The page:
3. Scott Pilgrim vs. The World

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The most divisive of all Edgar Wright movies, Scott Pilgrim vs the World brought an interesting mix of live-action, graphic novel, and video games that not just any director could get away with. Based on the comic book series by Bryan Lee O’Malley, Scott Pilgrim vs the World follows 22-year-old Scott Pilgrim (Michael Cera) who meets the girl of his dreams, Ramona Flowers (Mary Elizabeth Winstead). What he wasn’t counting on, is that he has to defeat Ramona’s seven evil exes in order to be with her. Oh, and Scott is in a garage band called Sex Bob-Omb, so there are some interesting songs in this one.

Again, Wright’s visual comedy shined through in Scott Pilgrim vs the World, and the video game and graphic novel imagery helped translate the vibe of the source material, as well as its sense of humor – which, luckily, is very similar to Wright’s. It’s fast, it’s funny, and it’s also a great (if not the best) example of Wright’s attention to detail, with hidden clues and nods to the graphic novel on almost every scene. Not to mention, Michael Cera was made for the role.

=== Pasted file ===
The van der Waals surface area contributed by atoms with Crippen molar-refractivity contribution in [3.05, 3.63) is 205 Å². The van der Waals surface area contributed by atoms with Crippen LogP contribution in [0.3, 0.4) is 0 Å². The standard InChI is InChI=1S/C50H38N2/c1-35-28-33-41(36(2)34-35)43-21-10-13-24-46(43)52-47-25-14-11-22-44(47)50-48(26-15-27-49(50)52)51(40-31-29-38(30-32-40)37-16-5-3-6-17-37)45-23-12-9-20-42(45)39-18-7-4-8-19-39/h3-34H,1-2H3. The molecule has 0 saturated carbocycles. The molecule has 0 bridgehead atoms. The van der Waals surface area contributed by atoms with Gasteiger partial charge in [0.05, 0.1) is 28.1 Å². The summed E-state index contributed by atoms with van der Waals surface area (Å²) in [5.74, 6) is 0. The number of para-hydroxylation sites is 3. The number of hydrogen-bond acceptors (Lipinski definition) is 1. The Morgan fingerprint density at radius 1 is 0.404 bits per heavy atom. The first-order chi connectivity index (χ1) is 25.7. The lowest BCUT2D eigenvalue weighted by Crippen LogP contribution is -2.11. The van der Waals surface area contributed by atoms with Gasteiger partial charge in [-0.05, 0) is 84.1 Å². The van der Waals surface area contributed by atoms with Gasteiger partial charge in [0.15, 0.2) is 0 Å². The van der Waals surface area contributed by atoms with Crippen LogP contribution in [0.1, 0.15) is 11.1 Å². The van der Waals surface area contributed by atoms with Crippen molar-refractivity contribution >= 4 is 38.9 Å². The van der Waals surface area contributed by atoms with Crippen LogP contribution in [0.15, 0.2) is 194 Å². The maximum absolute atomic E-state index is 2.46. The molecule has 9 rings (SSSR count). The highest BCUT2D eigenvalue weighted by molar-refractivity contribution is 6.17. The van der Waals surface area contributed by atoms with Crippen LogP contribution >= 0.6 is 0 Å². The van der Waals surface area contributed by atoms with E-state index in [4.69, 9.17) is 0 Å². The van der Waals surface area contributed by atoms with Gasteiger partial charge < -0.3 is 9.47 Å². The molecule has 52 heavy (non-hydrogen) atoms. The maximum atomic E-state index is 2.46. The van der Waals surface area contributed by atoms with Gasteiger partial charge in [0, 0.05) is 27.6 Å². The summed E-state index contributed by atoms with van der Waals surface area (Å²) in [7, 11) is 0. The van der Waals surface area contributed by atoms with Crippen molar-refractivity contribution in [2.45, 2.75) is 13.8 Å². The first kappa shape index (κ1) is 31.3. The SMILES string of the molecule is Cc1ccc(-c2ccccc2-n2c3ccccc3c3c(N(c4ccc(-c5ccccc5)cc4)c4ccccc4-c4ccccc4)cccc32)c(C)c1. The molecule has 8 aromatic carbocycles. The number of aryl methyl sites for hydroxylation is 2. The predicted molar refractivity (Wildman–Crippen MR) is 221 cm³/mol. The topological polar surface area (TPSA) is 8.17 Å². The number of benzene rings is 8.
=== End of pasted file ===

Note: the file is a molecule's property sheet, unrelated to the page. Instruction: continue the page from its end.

2. Hot Fuzz

The second entry in the Cornetto Trilogy was all about cop movies – and mocking every single trope found in them. Hot Fuzz is a buddy-cop that follows Nicholas Angel (Simon Pegg) and Danny Butterman (Nick Frost), two police officers trying to solve a series of murders in the small village of Sanford. Nicholas takes his job very, very seriously – Andy not so much. Of course, things take a turn and things get a bit violent, but with some exciting action sequences. It also has Timothy Dalton, for those James Bond fans out there.